Reactivity of Antibodies from Syphilis Patients to a Protein Array Representing the Treponema pallidum Proteome

Department of Molecular Virology and Microbiology, Baylor College of Medicine, One Baylor Plaza, Houston, Texas 77030, USA.
Journal of Clinical Microbiology (Impact Factor: 3.99). 04/2006; 44(3):888-91. DOI: 10.1128/JCM.44.3.888-891.2006
Source: PubMed


To identify antigens important in the human immune response to syphilis, the serum antibody reactivity of syphilitic patients
was examined with 908 of the 1,039 proteins in the proteome of Treponema pallidum subsp. pallidum using a protein array enzyme-linked immunosorbent assay. Thirty-four proteins exhibited significant reactivity when assayed
with human sera from patients in the early latent stage of syphilis. A subset of antigens identified were further scrutinized
for antibody reactivity at primary, secondary, and latent disease stages, and the results demonstrate that the humoral immune
response to individual T. pallidum proteins develops at different rates during the time course of infection.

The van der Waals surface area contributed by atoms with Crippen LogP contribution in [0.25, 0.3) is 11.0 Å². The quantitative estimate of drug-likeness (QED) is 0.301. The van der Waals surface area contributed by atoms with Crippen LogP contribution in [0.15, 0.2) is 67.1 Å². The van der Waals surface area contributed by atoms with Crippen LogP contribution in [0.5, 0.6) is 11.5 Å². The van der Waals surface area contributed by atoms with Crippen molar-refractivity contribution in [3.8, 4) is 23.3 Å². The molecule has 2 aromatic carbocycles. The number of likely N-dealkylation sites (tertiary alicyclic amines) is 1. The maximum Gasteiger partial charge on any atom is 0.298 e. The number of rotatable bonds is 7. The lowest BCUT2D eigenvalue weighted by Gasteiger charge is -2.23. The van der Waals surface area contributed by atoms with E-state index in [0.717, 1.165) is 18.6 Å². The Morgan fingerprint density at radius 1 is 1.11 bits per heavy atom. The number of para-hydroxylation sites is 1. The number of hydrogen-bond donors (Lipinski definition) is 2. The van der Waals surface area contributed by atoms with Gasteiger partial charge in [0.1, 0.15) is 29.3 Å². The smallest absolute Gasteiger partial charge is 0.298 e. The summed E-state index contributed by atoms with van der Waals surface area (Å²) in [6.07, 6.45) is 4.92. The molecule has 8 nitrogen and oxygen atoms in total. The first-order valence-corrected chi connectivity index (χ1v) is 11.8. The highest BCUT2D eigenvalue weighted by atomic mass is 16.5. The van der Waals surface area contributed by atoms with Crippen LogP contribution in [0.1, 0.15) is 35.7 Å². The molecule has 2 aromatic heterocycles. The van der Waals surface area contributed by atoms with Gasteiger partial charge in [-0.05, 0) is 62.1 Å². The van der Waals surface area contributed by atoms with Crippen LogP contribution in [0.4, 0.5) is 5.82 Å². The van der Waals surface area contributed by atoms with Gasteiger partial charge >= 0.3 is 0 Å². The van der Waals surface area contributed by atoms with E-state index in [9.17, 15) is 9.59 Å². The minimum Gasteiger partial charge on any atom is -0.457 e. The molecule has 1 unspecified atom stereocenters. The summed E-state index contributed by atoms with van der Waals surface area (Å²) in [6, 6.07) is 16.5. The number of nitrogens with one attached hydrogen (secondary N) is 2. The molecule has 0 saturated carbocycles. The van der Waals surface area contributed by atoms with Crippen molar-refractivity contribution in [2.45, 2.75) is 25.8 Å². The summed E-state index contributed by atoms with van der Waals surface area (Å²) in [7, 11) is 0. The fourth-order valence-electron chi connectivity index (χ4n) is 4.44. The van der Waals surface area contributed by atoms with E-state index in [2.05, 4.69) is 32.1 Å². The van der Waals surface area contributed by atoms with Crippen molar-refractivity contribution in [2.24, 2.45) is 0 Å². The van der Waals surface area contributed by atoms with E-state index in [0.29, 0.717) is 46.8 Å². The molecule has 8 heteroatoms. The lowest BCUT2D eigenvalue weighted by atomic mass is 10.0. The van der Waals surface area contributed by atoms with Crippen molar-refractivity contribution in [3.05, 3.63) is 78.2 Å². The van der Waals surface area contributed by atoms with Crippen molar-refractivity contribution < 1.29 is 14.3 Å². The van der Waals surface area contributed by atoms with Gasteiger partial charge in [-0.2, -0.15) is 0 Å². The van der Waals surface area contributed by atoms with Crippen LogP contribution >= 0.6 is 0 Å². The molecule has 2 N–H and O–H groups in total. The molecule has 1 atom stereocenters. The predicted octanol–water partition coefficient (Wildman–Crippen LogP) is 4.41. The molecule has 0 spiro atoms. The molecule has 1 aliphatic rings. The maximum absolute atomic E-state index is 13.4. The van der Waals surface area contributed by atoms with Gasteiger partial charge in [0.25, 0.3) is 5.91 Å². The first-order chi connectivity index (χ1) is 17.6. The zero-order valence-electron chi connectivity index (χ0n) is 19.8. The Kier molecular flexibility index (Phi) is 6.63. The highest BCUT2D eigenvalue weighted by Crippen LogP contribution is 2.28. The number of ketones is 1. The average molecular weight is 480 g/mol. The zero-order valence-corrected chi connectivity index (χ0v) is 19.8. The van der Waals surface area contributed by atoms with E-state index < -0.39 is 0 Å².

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    • "A number of years ago, we predicted that rare OMPs would be poorly immunogenic because they are nonlipidated and expressed at extremely low levels (Radolf, 1995). Serologic studies using full-length TP0326 disproved this idea (Van Voorhis et al., 2003; McKevitt et al., 2005; Brinkman et al., 2006), suggesting that the spirochete employs an alternative stratagem to harness the Bam pathway while avoiding the deleterious consequences of the antibody responses TP0326 elicits. Immunoblot analysis with the POTRA and β-barrel constructs revealed what appears to be the spirochete's solution to this dilemma and an ostensibly striking dichotomy in the antibody responses to TP0326 elicited in humans and rabbits. "